A Lector in Hellenic Studies at Yale University, Maria Kaliambou received her first degree in History and Archaeology at the Aristotle University of Thessaloniki (1997), and her Ph.D. in Folklore Studies/European Ethnology at the Ludwig-Maximilians-University of Munich (2005). She was a post-doctoral researcher at the University Charles-de-Gaulle Lille 3 (2006) and post-doctoral fellow at Princeton University (2006-2007). She is currently a Lector in modern Greek at the Hellenic Studies Program at Yale and teaching courses in folklore and modern Greek language. In 2006, she received the "Lutz Röhrich prize" in Germany for her book Heimat – Glaube – Familie. Wertevermittlung in griechischen Popularmärchen (1870-1970) [Home – Faith – Family: Transmission of Values in Greek Popular Booklets of Tales (1870-1970)].Her research interests range from folk narrative (with a specialization in folktales), popular literature, history of books, history and theory of folklore studies, Southeast European cultural studies, and European philhellenism. She has worked on academic and cultural projects in Greece and Germany and has previously taught at the department of Folklore Studies/European Ethnology, University of Munich.

S. Shankar is author, editor or translator of five books. His second novel No End to the Journey (Steerforth) was published in 2005 and is currently being translated into Spanish. His volume of criticism Textual Traffic: Colonialism, Modernity, and the Economy of the Text (SUNY Press) was published in 2001, the same year that his translation into English of Komal Swaminathan’s Tamil play Thaneer, Thaneer appeared. He is co-editor of the anthology Crossing into America: The New Literature of Immigration (New Press, 2003; paperback, 2005). His main areas of academic research are postcolonial and contemporary American literature and theory. He is Professor of English and Director of the Center for South Asian Studies at the University of Hawai‘i at Mānoa.


Caroline Sinavaiana is Associate Professor of English at the University of Hawai'i at Mānoa, where she teaches Oceanic and Comparative Ethnic Literatures & Film, and Creative Writing. A poet and critic, her poetry and scholarship appear regularly in national and international journals.  Her creative work includes two collections of poetry, Alchemies of Distance (Tinfish, Subpress, & Institute of Pacific Studies, 2002), Mohawk/Samoa; Transmigrations (with James Thomas Stevens; Subpress, 2005). She is co-editor (with J. Kehaulani Kauanui) of a special issue for Pacific Studies: Women Writing Oceania (30:2007), and House of the Spirits: Traditional Comic Theater in Samoa (Institute of Pacific Studies, forthcoming 2009).  Work in progress includes Nuclear Medicine, a collection of essays and poetry. Sinavaiana has given poetry readings and lectures in Honolulu, Apia, Pago Pago, Nuku'alofa, Auckland, New York City, Los Angeles, Bridgetown (Barbados), Beijing, Bellagio (Italy), and Delhi.  Before moving to Honolulu, she taught at Amerika Samoa College in Pago Pago, where she started the first environmental NGO in Samoa, and worked in community-building projects throughout Polynesia.  At present, Sinavaiana serves on the Editorial Boards of The Contemporary Pacific and Meridians: a Journal of Feminism, Race and Transnationalism, as Regional Liaison for the Ford Foundation Doctoral Fellows Program, and as Director of the UHM English Department's Honors Program.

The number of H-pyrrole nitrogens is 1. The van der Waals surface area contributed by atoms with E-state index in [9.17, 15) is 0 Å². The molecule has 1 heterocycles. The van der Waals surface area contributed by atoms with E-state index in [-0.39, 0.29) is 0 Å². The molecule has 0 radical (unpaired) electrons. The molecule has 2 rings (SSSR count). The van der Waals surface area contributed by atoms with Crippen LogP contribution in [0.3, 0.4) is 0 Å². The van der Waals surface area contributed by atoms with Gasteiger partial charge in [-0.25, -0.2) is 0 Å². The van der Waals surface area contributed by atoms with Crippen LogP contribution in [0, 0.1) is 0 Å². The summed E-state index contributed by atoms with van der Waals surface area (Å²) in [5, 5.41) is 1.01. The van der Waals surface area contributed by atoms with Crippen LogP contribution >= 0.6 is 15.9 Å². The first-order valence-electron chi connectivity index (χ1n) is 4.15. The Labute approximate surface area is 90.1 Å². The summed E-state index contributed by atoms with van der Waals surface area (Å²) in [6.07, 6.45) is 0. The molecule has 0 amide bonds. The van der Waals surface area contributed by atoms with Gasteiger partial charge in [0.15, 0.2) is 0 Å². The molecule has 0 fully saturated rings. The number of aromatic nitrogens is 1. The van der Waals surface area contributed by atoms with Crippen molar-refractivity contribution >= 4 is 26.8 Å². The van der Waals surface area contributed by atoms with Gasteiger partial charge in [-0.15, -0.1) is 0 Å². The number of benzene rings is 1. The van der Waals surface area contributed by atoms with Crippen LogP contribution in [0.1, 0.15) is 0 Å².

New Zealand Maori poet Robert Sullivan is Director of Creative Writing at the University of Hawaii, Manoa. His sixth book of poetry, Shout Ha! to the Sky, will be published by Salt (UK) this Fall. Winner of several literary awards, he co-edited Best New Zealand Poems 2006 with Anne Kennedy and Bill Manhire, and Whetu Moana: Contemporary Polynesian Poems in English with Albert Wendt and Reina Whaitiri—the first such anthology to be edited entirely by Polynesians. He has an entry forthcoming on Polynesian poetry in The New Princeton Encyclopedia of Poetry and Poetics.

Houston Wood left farming on the island of Hawaii to earn a PhD in English from UH Manoa. He now teaches film studies and peace studies at Hawaii Pacific University. He has recently published a study of Indigenous feature films, Native Features: Indigenous Films from Around the World. He is also the author of The Reality of Ethnomethodology (with Hugh Mehan) and Displacing Natives: The Rhetorical Production of Hawaii.

John Zuern is an Associate Professor in the UHM Department of English, where he teaches classes in literature, literary and cultural theory, rhetoric, and new media. He earned an MA in Comparative Literature, an MA in English/Creative Writing, and a PhD in Comparative Literature at the University of Texas at Austin. His recent publications include an electronic poetry chapbook, Ask Me for the Moon: Working Nights in Waikiki, Iowa Review Web 7.1 (Summer 2005); "System, Suspension, Seduction: Anne Bush’s Critical Design Practice," Visible Language 40.2 (Fall 2006); and “Letters that Matter: A Review of The Electronic Literature Collection, Vol. 1,” Electronic Book Review (Fall 2007). He is currently working on a research project on the intersection of animation, graphic design, and poetics in electronic literature.